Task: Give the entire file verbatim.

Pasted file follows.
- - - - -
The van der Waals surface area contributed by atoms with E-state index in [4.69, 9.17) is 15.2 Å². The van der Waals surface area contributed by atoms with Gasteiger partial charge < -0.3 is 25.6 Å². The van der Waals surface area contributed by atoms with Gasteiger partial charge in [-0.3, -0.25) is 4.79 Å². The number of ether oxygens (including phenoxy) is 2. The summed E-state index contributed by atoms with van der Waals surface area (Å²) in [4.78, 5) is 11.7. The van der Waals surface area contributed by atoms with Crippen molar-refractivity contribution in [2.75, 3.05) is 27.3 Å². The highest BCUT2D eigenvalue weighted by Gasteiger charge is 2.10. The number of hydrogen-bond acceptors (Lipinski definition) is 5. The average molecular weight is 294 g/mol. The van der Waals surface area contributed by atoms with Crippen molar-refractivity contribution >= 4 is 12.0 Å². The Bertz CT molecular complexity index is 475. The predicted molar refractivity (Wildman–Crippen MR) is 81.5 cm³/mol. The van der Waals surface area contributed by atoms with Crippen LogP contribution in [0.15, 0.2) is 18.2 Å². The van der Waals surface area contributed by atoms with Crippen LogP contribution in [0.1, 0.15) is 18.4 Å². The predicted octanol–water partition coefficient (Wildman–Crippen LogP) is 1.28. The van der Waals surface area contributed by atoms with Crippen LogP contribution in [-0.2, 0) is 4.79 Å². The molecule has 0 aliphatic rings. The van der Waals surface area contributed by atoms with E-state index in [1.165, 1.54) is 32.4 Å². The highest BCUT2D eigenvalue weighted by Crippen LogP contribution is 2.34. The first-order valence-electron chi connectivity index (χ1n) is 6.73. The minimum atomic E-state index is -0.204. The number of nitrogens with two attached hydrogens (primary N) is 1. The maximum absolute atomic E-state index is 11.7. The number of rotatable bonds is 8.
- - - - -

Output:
The van der Waals surface area contributed by atoms with E-state index in [4.69, 9.17) is 15.2 Å². The van der Waals surface area contributed by atoms with Gasteiger partial charge < -0.3 is 25.6 Å². The van der Waals surface area contributed by atoms with Gasteiger partial charge in [-0.3, -0.25) is 4.79 Å². The number of ether oxygens (including phenoxy) is 2. The summed E-state index contributed by atoms with van der Waals surface area (Å²) in [4.78, 5) is 11.7. The van der Waals surface area contributed by atoms with Crippen molar-refractivity contribution in [2.75, 3.05) is 27.3 Å². The highest BCUT2D eigenvalue weighted by Gasteiger charge is 2.10. The number of hydrogen-bond acceptors (Lipinski definition) is 5. The average molecular weight is 294 g/mol. The van der Waals surface area contributed by atoms with Crippen molar-refractivity contribution >= 4 is 12.0 Å². The Bertz CT molecular complexity index is 475. The predicted molar refractivity (Wildman–Crippen MR) is 81.5 cm³/mol. The van der Waals surface area contributed by atoms with Crippen LogP contribution in [0.15, 0.2) is 18.2 Å². The van der Waals surface area contributed by atoms with Crippen LogP contribution in [0.1, 0.15) is 18.4 Å². The predicted octanol–water partition coefficient (Wildman–Crippen LogP) is 1.28. The van der Waals surface area contributed by atoms with Crippen LogP contribution in [-0.2, 0) is 4.79 Å². The molecule has 0 aliphatic rings. The van der Waals surface area contributed by atoms with E-state index in [1.165, 1.54) is 32.4 Å². The highest BCUT2D eigenvalue weighted by Crippen LogP contribution is 2.34. The first-order valence-electron chi connectivity index (χ1n) is 6.73. The minimum atomic E-state index is -0.204. The number of nitrogens with two attached hydrogens (primary N) is 1. The maximum absolute atomic E-state index is 11.7. The number of rotatable bonds is 8.